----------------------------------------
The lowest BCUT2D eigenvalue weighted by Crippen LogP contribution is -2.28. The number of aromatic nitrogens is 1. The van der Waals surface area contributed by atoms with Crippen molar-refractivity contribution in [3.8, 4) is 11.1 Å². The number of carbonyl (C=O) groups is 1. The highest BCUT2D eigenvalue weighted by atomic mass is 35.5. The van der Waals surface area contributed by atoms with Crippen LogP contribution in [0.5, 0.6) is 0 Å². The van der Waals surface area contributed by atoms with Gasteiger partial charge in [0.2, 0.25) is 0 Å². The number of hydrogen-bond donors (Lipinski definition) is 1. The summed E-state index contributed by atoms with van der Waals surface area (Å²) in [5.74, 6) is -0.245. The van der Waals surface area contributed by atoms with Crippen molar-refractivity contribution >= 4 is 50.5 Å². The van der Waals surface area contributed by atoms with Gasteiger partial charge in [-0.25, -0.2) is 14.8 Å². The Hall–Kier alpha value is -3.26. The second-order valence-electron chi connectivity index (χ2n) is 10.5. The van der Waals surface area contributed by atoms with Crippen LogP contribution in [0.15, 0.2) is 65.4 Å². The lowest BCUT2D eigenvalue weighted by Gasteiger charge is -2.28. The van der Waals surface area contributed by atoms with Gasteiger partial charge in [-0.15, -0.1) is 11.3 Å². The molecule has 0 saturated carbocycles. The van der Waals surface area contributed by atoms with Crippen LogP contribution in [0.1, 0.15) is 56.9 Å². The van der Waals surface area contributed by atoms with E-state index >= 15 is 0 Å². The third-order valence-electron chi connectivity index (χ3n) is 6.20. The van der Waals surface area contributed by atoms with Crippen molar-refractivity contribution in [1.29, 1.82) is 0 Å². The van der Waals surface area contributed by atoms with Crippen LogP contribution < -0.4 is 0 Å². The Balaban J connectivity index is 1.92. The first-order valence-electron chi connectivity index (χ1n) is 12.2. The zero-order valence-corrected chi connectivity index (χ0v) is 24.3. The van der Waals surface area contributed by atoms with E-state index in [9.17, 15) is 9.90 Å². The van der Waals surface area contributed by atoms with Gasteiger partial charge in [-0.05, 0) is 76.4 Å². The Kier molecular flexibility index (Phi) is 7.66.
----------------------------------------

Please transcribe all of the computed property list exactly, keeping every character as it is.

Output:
The lowest BCUT2D eigenvalue weighted by Crippen LogP contribution is -2.28. The number of aromatic nitrogens is 1. The van der Waals surface area contributed by atoms with Crippen molar-refractivity contribution in [3.8, 4) is 11.1 Å². The number of carbonyl (C=O) groups is 1. The highest BCUT2D eigenvalue weighted by atomic mass is 35.5. The van der Waals surface area contributed by atoms with Crippen LogP contribution in [0.5, 0.6) is 0 Å². The van der Waals surface area contributed by atoms with Gasteiger partial charge in [0.2, 0.25) is 0 Å². The number of hydrogen-bond donors (Lipinski definition) is 1. The summed E-state index contributed by atoms with van der Waals surface area (Å²) in [5.74, 6) is -0.245. The van der Waals surface area contributed by atoms with Crippen molar-refractivity contribution >= 4 is 50.5 Å². The van der Waals surface area contributed by atoms with Gasteiger partial charge in [-0.25, -0.2) is 14.8 Å². The Hall–Kier alpha value is -3.26. The second-order valence-electron chi connectivity index (χ2n) is 10.5. The van der Waals surface area contributed by atoms with Crippen LogP contribution in [0.15, 0.2) is 65.4 Å². The lowest BCUT2D eigenvalue weighted by Gasteiger charge is -2.28. The van der Waals surface area contributed by atoms with Gasteiger partial charge in [-0.15, -0.1) is 11.3 Å². The molecule has 0 saturated carbocycles. The van der Waals surface area contributed by atoms with Crippen LogP contribution in [0.1, 0.15) is 56.9 Å². The van der Waals surface area contributed by atoms with E-state index >= 15 is 0 Å². The third-order valence-electron chi connectivity index (χ3n) is 6.20. The van der Waals surface area contributed by atoms with Crippen molar-refractivity contribution in [1.29, 1.82) is 0 Å². The van der Waals surface area contributed by atoms with Crippen LogP contribution < -0.4 is 0 Å². The Balaban J connectivity index is 1.92. The first-order valence-electron chi connectivity index (χ1n) is 12.2. The zero-order valence-corrected chi connectivity index (χ0v) is 24.3. The van der Waals surface area contributed by atoms with E-state index in [9.17, 15) is 9.90 Å². The van der Waals surface area contributed by atoms with Gasteiger partial charge in [-0.05, 0) is 76.4 Å². The Kier molecular flexibility index (Phi) is 7.66.